Form of cocaine that can be smoked

83

Ecstasy

Hallucinogen combined with an amphetamine

Euphoria, increased alertness, wellbeing and connectiveness are all feelings associated with it

Causes blurry vision, sweating, nausea, increased BP..

84

Opiates and Opiods

All derived from the poppy plant (opium)

opiates = naturally occurring like morphine and codeine

opioids = semisynthetic like oxy, hydrocodone and heroin

Bind to opioid receptors in the PNS and CNS
-decreased reaction to pain
-increased euphoria

*OD = death by respiratory suppression

85

Heroin

Diacetylmorphine - originally made as a morphine substitution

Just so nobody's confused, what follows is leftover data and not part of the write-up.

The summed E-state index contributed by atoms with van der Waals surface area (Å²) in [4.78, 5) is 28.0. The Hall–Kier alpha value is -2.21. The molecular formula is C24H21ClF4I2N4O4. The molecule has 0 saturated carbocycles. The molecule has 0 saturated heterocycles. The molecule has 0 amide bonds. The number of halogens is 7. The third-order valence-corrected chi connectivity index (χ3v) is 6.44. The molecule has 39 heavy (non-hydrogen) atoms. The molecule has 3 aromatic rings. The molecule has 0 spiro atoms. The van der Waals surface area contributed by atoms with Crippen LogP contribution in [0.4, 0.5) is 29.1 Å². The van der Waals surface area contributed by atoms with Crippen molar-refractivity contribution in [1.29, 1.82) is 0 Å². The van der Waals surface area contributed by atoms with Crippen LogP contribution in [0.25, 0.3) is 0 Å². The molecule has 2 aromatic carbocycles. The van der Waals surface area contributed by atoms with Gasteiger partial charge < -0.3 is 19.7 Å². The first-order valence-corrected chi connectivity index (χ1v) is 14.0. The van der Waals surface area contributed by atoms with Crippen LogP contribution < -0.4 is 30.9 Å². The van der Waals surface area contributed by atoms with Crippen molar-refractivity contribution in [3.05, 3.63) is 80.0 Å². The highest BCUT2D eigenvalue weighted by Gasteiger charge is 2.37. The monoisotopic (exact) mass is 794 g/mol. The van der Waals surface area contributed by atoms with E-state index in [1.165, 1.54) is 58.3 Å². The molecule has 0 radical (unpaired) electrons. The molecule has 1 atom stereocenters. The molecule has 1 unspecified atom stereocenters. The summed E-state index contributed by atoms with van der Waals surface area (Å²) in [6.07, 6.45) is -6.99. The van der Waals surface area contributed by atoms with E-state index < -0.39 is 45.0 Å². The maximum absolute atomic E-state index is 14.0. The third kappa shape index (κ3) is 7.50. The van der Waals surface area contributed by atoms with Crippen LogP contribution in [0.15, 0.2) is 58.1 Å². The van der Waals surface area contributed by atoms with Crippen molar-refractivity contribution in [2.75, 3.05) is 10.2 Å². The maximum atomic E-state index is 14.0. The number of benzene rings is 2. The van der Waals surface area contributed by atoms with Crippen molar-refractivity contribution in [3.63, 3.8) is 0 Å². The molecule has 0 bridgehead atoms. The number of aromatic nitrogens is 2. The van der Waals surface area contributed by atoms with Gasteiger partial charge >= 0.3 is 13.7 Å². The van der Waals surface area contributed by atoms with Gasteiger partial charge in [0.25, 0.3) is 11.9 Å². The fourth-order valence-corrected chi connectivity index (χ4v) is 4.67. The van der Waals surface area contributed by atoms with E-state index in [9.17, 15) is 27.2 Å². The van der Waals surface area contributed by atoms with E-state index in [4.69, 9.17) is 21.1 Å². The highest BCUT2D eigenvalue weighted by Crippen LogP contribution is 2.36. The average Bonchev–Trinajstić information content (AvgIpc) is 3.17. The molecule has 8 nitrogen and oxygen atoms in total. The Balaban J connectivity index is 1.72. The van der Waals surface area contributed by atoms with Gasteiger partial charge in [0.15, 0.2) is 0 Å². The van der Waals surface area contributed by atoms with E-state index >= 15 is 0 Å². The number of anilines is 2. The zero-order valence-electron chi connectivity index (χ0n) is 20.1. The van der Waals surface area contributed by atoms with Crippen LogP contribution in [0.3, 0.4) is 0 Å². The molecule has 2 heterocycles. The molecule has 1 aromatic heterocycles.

-body ends up metabolizing heroin to morphine

86

Methadone

Longer acting opiod that is used to treat addiction as it has a lower risk of overdose

87

Hallucinogens

Complex interaction between neurotransmitters -especially serotonin - that cause distortion of reality and fantasy

Increased heart rate & blood pressure, dilation of pupils, sweating, increased body temperature

88

Marijuana

Active ingredient is Tetrahydrocannabinol (THC)
-acts at cannabinoid receptors, glycine receptors, opioid receptors
-increases GABA activity

Falls into the category of depressant, stimulant, and hallucinogen

89

Mesolimbic reward pathway

One of 4 dopaminergenic pathways in the brain and is linked to drug addiction (as well as gambling and love)

Includes:
-nucleus accumbens (NAc)
-ventral tegmental area (VTA)
-medial forebrain bundle (MFB - connects NAc and VTA)

Normally involved in motivation and emotional response